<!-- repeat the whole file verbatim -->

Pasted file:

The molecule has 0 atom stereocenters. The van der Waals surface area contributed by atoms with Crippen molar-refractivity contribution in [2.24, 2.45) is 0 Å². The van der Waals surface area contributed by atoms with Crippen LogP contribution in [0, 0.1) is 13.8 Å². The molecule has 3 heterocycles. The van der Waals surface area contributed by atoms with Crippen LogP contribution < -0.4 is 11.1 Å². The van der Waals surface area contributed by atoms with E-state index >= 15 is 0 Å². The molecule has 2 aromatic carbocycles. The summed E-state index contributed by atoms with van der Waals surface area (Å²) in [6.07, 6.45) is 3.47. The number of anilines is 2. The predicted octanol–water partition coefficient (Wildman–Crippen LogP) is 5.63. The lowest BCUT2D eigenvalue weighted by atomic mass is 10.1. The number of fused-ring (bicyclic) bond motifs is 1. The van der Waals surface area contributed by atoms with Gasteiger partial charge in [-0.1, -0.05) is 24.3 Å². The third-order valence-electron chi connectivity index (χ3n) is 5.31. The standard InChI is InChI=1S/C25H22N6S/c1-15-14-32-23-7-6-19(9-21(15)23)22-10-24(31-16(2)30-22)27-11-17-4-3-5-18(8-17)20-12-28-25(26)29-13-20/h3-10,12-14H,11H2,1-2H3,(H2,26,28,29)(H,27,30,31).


The molecule has 0 atom stereocenters. The van der Waals surface area contributed by atoms with Crippen molar-refractivity contribution in [2.24, 2.45) is 0 Å². The van der Waals surface area contributed by atoms with Crippen LogP contribution in [0, 0.1) is 13.8 Å². The molecule has 3 heterocycles. The van der Waals surface area contributed by atoms with Crippen LogP contribution < -0.4 is 11.1 Å². The van der Waals surface area contributed by atoms with E-state index >= 15 is 0 Å². The molecule has 2 aromatic carbocycles. The summed E-state index contributed by atoms with van der Waals surface area (Å²) in [6.07, 6.45) is 3.47. The number of anilines is 2. The predicted octanol–water partition coefficient (Wildman–Crippen LogP) is 5.63. The lowest BCUT2D eigenvalue weighted by atomic mass is 10.1. The number of fused-ring (bicyclic) bond motifs is 1. The van der Waals surface area contributed by atoms with Gasteiger partial charge in [-0.1, -0.05) is 24.3 Å². The third-order valence-electron chi connectivity index (χ3n) is 5.31. The standard InChI is InChI=1S/C25H22N6S/c1-15-14-32-23-7-6-19(9-21(15)23)22-10-24(31-16(2)30-22)27-11-17-4-3-5-18(8-17)20-12-28-25(26)29-13-20/h3-10,12-14H,11H2,1-2H3,(H2,26,28,29)(H,27,30,31).